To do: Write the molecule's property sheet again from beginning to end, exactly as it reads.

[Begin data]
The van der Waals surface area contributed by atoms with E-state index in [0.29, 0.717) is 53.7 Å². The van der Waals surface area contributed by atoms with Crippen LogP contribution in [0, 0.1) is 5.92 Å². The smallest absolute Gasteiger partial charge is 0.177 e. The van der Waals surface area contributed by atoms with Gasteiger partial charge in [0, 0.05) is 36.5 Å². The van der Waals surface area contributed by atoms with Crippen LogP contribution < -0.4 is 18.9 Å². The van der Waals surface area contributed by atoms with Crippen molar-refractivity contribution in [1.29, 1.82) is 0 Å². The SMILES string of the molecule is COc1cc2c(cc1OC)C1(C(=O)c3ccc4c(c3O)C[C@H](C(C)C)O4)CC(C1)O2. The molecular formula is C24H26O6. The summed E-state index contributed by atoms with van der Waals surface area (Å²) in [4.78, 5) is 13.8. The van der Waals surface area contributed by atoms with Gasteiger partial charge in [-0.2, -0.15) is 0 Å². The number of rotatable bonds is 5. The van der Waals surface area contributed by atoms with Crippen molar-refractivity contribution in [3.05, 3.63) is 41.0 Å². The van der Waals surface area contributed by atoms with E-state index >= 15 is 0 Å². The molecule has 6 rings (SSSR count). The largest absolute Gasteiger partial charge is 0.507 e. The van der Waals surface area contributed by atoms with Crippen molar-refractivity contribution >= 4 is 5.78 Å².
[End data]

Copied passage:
The van der Waals surface area contributed by atoms with E-state index in [0.29, 0.717) is 53.7 Å². The van der Waals surface area contributed by atoms with Crippen LogP contribution in [0, 0.1) is 5.92 Å². The smallest absolute Gasteiger partial charge is 0.177 e. The van der Waals surface area contributed by atoms with Gasteiger partial charge in [0, 0.05) is 36.5 Å². The van der Waals surface area contributed by atoms with Crippen LogP contribution < -0.4 is 18.9 Å². The van der Waals surface area contributed by atoms with Crippen molar-refractivity contribution in [1.29, 1.82) is 0 Å². The SMILES string of the molecule is COc1cc2c(cc1OC)C1(C(=O)c3ccc4c(c3O)C[C@H](C(C)C)O4)CC(C1)O2. The molecular formula is C24H26O6. The summed E-state index contributed by atoms with van der Waals surface area (Å²) in [4.78, 5) is 13.8. The van der Waals surface area contributed by atoms with Gasteiger partial charge in [-0.2, -0.15) is 0 Å². The number of rotatable bonds is 5. The van der Waals surface area contributed by atoms with Crippen molar-refractivity contribution in [3.05, 3.63) is 41.0 Å². The van der Waals surface area contributed by atoms with E-state index >= 15 is 0 Å². The molecule has 6 rings (SSSR count). The largest absolute Gasteiger partial charge is 0.507 e. The van der Waals surface area contributed by atoms with Crippen molar-refractivity contribution >= 4 is 5.78 Å².